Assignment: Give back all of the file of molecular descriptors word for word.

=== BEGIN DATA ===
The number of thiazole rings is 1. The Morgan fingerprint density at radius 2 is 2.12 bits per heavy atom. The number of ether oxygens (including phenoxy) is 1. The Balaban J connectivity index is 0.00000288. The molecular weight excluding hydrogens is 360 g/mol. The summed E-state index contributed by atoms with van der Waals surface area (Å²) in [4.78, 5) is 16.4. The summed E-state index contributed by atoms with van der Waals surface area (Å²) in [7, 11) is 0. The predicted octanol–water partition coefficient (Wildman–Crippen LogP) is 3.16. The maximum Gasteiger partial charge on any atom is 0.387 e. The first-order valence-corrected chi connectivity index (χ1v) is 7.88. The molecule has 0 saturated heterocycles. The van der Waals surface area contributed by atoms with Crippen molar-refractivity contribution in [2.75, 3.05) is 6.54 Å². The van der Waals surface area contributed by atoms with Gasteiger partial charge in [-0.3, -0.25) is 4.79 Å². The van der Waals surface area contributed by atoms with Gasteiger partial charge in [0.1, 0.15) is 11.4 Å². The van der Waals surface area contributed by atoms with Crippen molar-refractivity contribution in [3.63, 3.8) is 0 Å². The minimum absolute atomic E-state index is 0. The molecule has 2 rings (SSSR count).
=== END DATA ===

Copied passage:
The number of thiazole rings is 1. The Morgan fingerprint density at radius 2 is 2.12 bits per heavy atom. The number of ether oxygens (including phenoxy) is 1. The Balaban J connectivity index is 0.00000288. The molecular weight excluding hydrogens is 360 g/mol. The summed E-state index contributed by atoms with van der Waals surface area (Å²) in [4.78, 5) is 16.4. The summed E-state index contributed by atoms with van der Waals surface area (Å²) in [7, 11) is 0. The predicted octanol–water partition coefficient (Wildman–Crippen LogP) is 3.16. The maximum Gasteiger partial charge on any atom is 0.387 e. The first-order valence-corrected chi connectivity index (χ1v) is 7.88. The molecule has 0 saturated heterocycles. The van der Waals surface area contributed by atoms with Crippen molar-refractivity contribution in [2.75, 3.05) is 6.54 Å². The van der Waals surface area contributed by atoms with Gasteiger partial charge in [-0.3, -0.25) is 4.79 Å². The van der Waals surface area contributed by atoms with Gasteiger partial charge in [0.1, 0.15) is 11.4 Å². The van der Waals surface area contributed by atoms with Crippen molar-refractivity contribution in [3.63, 3.8) is 0 Å². The minimum absolute atomic E-state index is 0. The molecule has 2 rings (SSSR count).